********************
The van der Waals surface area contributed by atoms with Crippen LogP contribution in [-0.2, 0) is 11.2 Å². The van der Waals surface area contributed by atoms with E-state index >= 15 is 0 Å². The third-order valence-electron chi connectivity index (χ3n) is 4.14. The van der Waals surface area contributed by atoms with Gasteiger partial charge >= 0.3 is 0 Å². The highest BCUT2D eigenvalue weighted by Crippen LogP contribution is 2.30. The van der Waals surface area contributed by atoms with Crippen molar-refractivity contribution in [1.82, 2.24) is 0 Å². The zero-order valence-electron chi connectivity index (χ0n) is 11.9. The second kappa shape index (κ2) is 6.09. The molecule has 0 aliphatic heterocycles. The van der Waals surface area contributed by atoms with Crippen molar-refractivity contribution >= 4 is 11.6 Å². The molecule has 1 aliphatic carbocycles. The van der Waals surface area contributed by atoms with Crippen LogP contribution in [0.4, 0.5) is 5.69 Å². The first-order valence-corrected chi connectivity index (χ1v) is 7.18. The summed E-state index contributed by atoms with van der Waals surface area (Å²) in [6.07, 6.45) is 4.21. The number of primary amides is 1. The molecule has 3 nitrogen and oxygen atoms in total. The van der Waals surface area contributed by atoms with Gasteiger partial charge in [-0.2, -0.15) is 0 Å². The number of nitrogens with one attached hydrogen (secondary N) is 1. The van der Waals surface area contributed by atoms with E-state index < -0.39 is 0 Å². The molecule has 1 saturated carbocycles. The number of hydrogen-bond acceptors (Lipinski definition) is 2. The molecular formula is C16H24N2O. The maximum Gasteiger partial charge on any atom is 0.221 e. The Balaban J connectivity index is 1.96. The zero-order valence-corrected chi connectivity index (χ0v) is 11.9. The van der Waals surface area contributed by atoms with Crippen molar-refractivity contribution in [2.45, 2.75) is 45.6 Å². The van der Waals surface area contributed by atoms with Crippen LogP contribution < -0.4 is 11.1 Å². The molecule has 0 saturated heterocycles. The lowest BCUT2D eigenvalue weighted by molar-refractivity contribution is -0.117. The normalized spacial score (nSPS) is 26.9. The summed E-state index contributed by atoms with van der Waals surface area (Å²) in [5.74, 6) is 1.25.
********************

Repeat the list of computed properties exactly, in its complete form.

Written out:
The van der Waals surface area contributed by atoms with Crippen LogP contribution in [-0.2, 0) is 11.2 Å². The van der Waals surface area contributed by atoms with E-state index >= 15 is 0 Å². The third-order valence-electron chi connectivity index (χ3n) is 4.14. The van der Waals surface area contributed by atoms with Gasteiger partial charge >= 0.3 is 0 Å². The highest BCUT2D eigenvalue weighted by Crippen LogP contribution is 2.30. The van der Waals surface area contributed by atoms with Crippen molar-refractivity contribution in [1.82, 2.24) is 0 Å². The zero-order valence-electron chi connectivity index (χ0n) is 11.9. The second kappa shape index (κ2) is 6.09. The molecule has 0 aliphatic heterocycles. The van der Waals surface area contributed by atoms with Crippen molar-refractivity contribution >= 4 is 11.6 Å². The molecule has 1 aliphatic carbocycles. The van der Waals surface area contributed by atoms with Crippen LogP contribution in [0.4, 0.5) is 5.69 Å². The first-order valence-corrected chi connectivity index (χ1v) is 7.18. The summed E-state index contributed by atoms with van der Waals surface area (Å²) in [6.07, 6.45) is 4.21. The number of primary amides is 1. The molecule has 3 nitrogen and oxygen atoms in total. The van der Waals surface area contributed by atoms with Gasteiger partial charge in [-0.2, -0.15) is 0 Å². The number of nitrogens with one attached hydrogen (secondary N) is 1. The van der Waals surface area contributed by atoms with E-state index < -0.39 is 0 Å². The molecule has 1 saturated carbocycles. The number of hydrogen-bond acceptors (Lipinski definition) is 2. The molecular formula is C16H24N2O. The maximum Gasteiger partial charge on any atom is 0.221 e. The Balaban J connectivity index is 1.96. The zero-order valence-corrected chi connectivity index (χ0v) is 11.9. The van der Waals surface area contributed by atoms with Crippen molar-refractivity contribution in [2.45, 2.75) is 45.6 Å². The van der Waals surface area contributed by atoms with Crippen LogP contribution < -0.4 is 11.1 Å². The molecule has 0 saturated heterocycles. The lowest BCUT2D eigenvalue weighted by molar-refractivity contribution is -0.117. The normalized spacial score (nSPS) is 26.9. The summed E-state index contributed by atoms with van der Waals surface area (Å²) in [5.74, 6) is 1.25.